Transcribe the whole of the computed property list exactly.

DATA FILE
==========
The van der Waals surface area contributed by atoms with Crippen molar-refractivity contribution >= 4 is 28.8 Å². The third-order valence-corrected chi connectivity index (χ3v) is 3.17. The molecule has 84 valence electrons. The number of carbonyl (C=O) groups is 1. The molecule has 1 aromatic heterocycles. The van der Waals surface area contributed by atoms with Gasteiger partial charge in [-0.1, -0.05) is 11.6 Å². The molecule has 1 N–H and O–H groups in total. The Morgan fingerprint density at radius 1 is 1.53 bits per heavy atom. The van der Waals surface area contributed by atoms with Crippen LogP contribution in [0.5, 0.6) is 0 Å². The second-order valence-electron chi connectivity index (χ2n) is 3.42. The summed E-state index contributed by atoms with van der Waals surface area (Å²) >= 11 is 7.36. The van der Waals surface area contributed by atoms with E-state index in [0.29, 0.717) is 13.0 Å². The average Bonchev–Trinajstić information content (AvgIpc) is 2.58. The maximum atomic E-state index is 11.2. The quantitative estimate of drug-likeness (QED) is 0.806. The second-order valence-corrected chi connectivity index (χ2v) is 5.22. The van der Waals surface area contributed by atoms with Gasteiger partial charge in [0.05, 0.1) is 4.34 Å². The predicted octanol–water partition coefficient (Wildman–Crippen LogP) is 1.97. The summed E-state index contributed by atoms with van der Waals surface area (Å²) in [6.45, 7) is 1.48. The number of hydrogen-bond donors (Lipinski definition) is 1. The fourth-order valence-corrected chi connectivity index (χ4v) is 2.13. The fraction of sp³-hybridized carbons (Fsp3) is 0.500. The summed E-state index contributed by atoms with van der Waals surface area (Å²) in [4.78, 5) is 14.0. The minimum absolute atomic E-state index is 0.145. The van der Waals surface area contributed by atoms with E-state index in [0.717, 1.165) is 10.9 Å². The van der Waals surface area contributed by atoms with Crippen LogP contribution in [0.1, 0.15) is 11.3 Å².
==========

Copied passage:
The van der Waals surface area contributed by atoms with Crippen molar-refractivity contribution >= 4 is 28.8 Å². The third-order valence-corrected chi connectivity index (χ3v) is 3.17. The molecule has 84 valence electrons. The number of carbonyl (C=O) groups is 1. The molecule has 1 aromatic heterocycles. The van der Waals surface area contributed by atoms with Gasteiger partial charge in [-0.1, -0.05) is 11.6 Å². The molecule has 1 N–H and O–H groups in total. The Morgan fingerprint density at radius 1 is 1.53 bits per heavy atom. The van der Waals surface area contributed by atoms with Crippen LogP contribution in [0.5, 0.6) is 0 Å². The second-order valence-electron chi connectivity index (χ2n) is 3.42. The summed E-state index contributed by atoms with van der Waals surface area (Å²) >= 11 is 7.36. The van der Waals surface area contributed by atoms with E-state index in [0.29, 0.717) is 13.0 Å². The average Bonchev–Trinajstić information content (AvgIpc) is 2.58. The maximum atomic E-state index is 11.2. The quantitative estimate of drug-likeness (QED) is 0.806. The second-order valence-corrected chi connectivity index (χ2v) is 5.22. The van der Waals surface area contributed by atoms with Gasteiger partial charge in [0.05, 0.1) is 4.34 Å². The predicted octanol–water partition coefficient (Wildman–Crippen LogP) is 1.97. The summed E-state index contributed by atoms with van der Waals surface area (Å²) in [6.45, 7) is 1.48. The number of hydrogen-bond donors (Lipinski definition) is 1. The fourth-order valence-corrected chi connectivity index (χ4v) is 2.13. The fraction of sp³-hybridized carbons (Fsp3) is 0.500. The summed E-state index contributed by atoms with van der Waals surface area (Å²) in [4.78, 5) is 14.0. The minimum absolute atomic E-state index is 0.145. The van der Waals surface area contributed by atoms with E-state index in [0.717, 1.165) is 10.9 Å². The van der Waals surface area contributed by atoms with Crippen LogP contribution in [0.1, 0.15) is 11.3 Å².